I might. I have never been shot or shot at but I have had a couple of loaded guns pointed at my head and yet somehow I still maintain my current views.
Conservatives are renowned for maintaining their views.
Why do you consider taking precautions in an attempt to better ensure public safety a violation of the law?
Because those precautions violate the law in question. And because you already agreed that they do:
Why would it need to be changed if we already violate it by <snipped list of ways you agree that it's violated>
You were right. The 2nd Amendment forbids any
infringement of one's right to bear arms (aside from the whole militia stuff, which of course gets completly ignored). Concealed carry permits - infringement. Criminal background checks - infringement. Etc. Justified infringement? Of course it is. But it still violates the law.
They don't walk around with their weapons while they are on duty either. And yes, if they were allowed to carry their weapons with them then Major Nidal Hasan would not have been nearly as successful.
Why do you think the military has that restriction in place, then, if soldiers would be safer keeping their weapons on them at all times? Has the command structure been infiltrated by bleeding-heart liberals?
Do you only ever deal in absolutes? It's difficult to have a discussion with you because it's always "either" "or"
There are a lot of either-or situations in life. In this case, I laid out a "do or do not" option. "Do X or do not do X" is a valid dichotomy. For any X, you are always either doing X, or not doing X. The rest was an explanation of the rammifications of those options.
That you are unwilling to reason your way through it is very conservative.
Well, I don't make laws. But I'm sure your talking about Congress and Americans in general here.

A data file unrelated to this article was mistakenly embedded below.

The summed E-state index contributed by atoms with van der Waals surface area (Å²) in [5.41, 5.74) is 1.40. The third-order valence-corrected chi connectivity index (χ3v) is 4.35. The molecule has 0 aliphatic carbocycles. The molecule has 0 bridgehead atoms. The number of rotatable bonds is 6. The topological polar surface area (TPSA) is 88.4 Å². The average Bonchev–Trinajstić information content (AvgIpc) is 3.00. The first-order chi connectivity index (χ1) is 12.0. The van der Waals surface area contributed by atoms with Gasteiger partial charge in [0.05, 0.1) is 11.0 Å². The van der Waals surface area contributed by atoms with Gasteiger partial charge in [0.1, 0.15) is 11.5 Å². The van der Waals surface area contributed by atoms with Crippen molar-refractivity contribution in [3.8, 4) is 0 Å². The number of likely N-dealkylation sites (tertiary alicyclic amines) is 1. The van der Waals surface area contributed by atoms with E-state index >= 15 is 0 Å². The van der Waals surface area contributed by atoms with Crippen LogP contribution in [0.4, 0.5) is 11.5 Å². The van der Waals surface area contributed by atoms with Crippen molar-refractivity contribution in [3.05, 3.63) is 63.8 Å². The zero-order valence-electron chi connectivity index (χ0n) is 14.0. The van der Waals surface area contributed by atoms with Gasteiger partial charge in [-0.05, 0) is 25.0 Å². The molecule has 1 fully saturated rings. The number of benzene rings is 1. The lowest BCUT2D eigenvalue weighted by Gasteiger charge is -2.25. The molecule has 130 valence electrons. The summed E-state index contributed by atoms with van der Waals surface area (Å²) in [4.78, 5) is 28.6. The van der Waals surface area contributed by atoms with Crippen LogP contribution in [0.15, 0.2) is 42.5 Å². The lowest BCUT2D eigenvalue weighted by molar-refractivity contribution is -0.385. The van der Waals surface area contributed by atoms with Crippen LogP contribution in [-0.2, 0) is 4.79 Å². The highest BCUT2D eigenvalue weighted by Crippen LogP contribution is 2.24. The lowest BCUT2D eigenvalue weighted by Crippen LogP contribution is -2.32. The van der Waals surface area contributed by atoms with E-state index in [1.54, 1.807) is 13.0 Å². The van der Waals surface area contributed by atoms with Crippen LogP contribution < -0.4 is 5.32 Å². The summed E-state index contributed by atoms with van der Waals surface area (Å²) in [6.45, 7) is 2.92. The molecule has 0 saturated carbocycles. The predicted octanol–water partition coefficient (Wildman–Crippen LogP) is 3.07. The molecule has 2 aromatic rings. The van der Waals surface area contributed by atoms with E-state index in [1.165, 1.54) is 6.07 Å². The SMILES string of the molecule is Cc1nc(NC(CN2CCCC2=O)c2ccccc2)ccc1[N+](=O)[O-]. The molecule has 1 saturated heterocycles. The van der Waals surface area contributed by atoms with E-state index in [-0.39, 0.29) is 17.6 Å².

Yes, the "you" was obviously a general "you" rather than you, specifically. If we were going by personal power to enact and dismantle laws, then there would be no point in discussing anything politcal at all, since neither of us have such power.
You know what's coming next don't you? How, specifically, do you propose we get the guns in circulation out of circulation and keep them out of the hands of criminals?
EDIT: I had a really unreasonable complaint here, given the nature of what I said. I accused you of dodging. You're not. What I'd said didn't really invite much of a response. So, onward - it's time to actually address this, as it's a valid concern...
Is it some sort of sacrifice we will all have to make for awhile until the dust settles?
What sacrifice did you have in mind? I could give an opinion or speculative answer, but I need to know what the sacrifice is supposed to achieve and what it might entail. You've given me nothing to work with here.
Because the reality of the situation is mass revolt if the law is scrapped and people are required to turn in their arms. I am not saying that this is WHY we shouldn't repeal the second amendment just that this is what will actually happen.
The insanity and bloodlust of conservative gun-owners is a valid concern, as you say. Their desire for the ability to take the lives of their countrymen is stronger than their desire for a country in which theatres don't randomly get shot-up by heavily-armed nutjobs.
That's a big problem. How do you deal with the presense of such a conservative culture?
And those gun toten bible thumpin Christians will attack the 14th in order to protect the life and liberty of the unborn.
What liberty of the unborn? The unborn are not people under the law.
I am sure there are other unforeseeable consequences but these will do for now.
What you've described is a problem with changing the constitution in any way whatsoever. If people realize it can be changed, then they will be tempted to change it in other ways. The root problem here is the specific ways in which Americans might want to change it - for example, as you've said, they might change it in order to more effectively punish and oppress women. The problem is cultural.
If we are going to repeal the 2nd amendment we first have to change peoples minds about guns.
On this we are agreed. But I doubt that any legislator would get that far without first changing peoples' minds about guns anyway. These are not problems of law, but problems of culture and public violence. Odd that they would be the main objection to a change in law.